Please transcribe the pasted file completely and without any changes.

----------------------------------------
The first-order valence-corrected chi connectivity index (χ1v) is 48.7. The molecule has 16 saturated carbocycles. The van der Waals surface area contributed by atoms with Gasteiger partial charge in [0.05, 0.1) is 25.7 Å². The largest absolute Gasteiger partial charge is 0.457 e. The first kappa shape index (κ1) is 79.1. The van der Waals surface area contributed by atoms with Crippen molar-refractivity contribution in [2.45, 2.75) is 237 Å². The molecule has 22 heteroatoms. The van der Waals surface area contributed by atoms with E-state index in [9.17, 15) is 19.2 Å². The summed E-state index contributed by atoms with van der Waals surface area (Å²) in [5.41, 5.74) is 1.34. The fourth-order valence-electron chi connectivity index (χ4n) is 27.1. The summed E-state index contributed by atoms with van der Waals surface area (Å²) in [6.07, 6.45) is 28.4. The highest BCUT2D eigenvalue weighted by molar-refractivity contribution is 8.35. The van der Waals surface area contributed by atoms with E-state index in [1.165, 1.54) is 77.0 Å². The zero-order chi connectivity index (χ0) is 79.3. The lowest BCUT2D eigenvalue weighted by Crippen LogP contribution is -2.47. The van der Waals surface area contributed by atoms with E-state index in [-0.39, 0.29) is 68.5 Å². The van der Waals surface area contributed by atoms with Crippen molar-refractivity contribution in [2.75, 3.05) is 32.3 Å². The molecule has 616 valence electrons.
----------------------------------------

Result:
The first-order valence-corrected chi connectivity index (χ1v) is 48.7. The molecule has 16 saturated carbocycles. The van der Waals surface area contributed by atoms with Gasteiger partial charge in [0.05, 0.1) is 25.7 Å². The largest absolute Gasteiger partial charge is 0.457 e. The first kappa shape index (κ1) is 79.1. The van der Waals surface area contributed by atoms with Crippen molar-refractivity contribution in [2.45, 2.75) is 237 Å². The molecule has 22 heteroatoms. The van der Waals surface area contributed by atoms with E-state index in [9.17, 15) is 19.2 Å². The summed E-state index contributed by atoms with van der Waals surface area (Å²) in [5.41, 5.74) is 1.34. The fourth-order valence-electron chi connectivity index (χ4n) is 27.1. The summed E-state index contributed by atoms with van der Waals surface area (Å²) in [6.07, 6.45) is 28.4. The highest BCUT2D eigenvalue weighted by molar-refractivity contribution is 8.35. The van der Waals surface area contributed by atoms with E-state index in [1.165, 1.54) is 77.0 Å². The zero-order chi connectivity index (χ0) is 79.3. The lowest BCUT2D eigenvalue weighted by Crippen LogP contribution is -2.47. The van der Waals surface area contributed by atoms with E-state index in [-0.39, 0.29) is 68.5 Å². The van der Waals surface area contributed by atoms with Crippen molar-refractivity contribution in [2.75, 3.05) is 32.3 Å². The molecule has 616 valence electrons.